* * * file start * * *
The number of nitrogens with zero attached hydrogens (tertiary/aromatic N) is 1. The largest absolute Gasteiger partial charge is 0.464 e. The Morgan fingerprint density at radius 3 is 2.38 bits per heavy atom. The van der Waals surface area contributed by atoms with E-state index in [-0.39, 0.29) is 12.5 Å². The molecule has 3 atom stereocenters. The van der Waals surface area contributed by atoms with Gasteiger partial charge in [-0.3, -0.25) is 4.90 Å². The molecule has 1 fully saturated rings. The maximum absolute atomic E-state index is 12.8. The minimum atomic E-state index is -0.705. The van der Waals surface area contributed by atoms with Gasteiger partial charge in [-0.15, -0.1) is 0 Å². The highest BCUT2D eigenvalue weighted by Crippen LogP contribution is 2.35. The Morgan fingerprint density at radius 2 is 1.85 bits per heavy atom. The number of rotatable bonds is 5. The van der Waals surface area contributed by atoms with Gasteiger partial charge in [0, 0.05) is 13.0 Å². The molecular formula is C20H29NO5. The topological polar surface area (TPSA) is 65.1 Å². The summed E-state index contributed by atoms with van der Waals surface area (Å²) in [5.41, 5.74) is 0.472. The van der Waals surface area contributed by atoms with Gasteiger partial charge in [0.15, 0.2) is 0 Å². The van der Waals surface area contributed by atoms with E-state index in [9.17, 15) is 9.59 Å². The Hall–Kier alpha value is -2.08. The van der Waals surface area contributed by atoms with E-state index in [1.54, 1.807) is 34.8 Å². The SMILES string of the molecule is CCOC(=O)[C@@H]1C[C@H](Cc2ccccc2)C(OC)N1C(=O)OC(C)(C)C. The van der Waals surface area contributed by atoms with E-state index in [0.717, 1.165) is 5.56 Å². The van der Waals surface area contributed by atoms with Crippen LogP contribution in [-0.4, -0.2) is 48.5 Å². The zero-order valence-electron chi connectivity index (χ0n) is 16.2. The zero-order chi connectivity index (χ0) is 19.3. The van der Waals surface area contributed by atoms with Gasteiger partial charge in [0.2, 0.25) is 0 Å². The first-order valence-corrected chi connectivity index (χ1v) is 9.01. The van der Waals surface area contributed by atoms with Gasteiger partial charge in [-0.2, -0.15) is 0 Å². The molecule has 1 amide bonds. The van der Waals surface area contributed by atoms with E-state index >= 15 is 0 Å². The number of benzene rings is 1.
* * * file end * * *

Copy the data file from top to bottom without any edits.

The number of nitrogens with zero attached hydrogens (tertiary/aromatic N) is 1. The largest absolute Gasteiger partial charge is 0.464 e. The Morgan fingerprint density at radius 3 is 2.38 bits per heavy atom. The van der Waals surface area contributed by atoms with E-state index in [-0.39, 0.29) is 12.5 Å². The molecule has 3 atom stereocenters. The van der Waals surface area contributed by atoms with Gasteiger partial charge in [-0.3, -0.25) is 4.90 Å². The molecule has 1 fully saturated rings. The maximum absolute atomic E-state index is 12.8. The minimum atomic E-state index is -0.705. The van der Waals surface area contributed by atoms with Gasteiger partial charge in [-0.15, -0.1) is 0 Å². The highest BCUT2D eigenvalue weighted by Crippen LogP contribution is 2.35. The Morgan fingerprint density at radius 2 is 1.85 bits per heavy atom. The number of rotatable bonds is 5. The van der Waals surface area contributed by atoms with Gasteiger partial charge in [0, 0.05) is 13.0 Å². The molecular formula is C20H29NO5. The topological polar surface area (TPSA) is 65.1 Å². The summed E-state index contributed by atoms with van der Waals surface area (Å²) in [5.41, 5.74) is 0.472. The van der Waals surface area contributed by atoms with Gasteiger partial charge in [0.15, 0.2) is 0 Å². The van der Waals surface area contributed by atoms with E-state index in [9.17, 15) is 9.59 Å². The Hall–Kier alpha value is -2.08. The van der Waals surface area contributed by atoms with E-state index in [1.54, 1.807) is 34.8 Å². The SMILES string of the molecule is CCOC(=O)[C@@H]1C[C@H](Cc2ccccc2)C(OC)N1C(=O)OC(C)(C)C. The van der Waals surface area contributed by atoms with E-state index in [0.717, 1.165) is 5.56 Å². The van der Waals surface area contributed by atoms with Crippen LogP contribution in [-0.4, -0.2) is 48.5 Å². The zero-order valence-electron chi connectivity index (χ0n) is 16.2. The zero-order chi connectivity index (χ0) is 19.3. The van der Waals surface area contributed by atoms with Gasteiger partial charge in [0.2, 0.25) is 0 Å². The first-order valence-corrected chi connectivity index (χ1v) is 9.01. The van der Waals surface area contributed by atoms with Gasteiger partial charge in [-0.2, -0.15) is 0 Å². The molecule has 1 amide bonds. The van der Waals surface area contributed by atoms with E-state index >= 15 is 0 Å². The number of benzene rings is 1.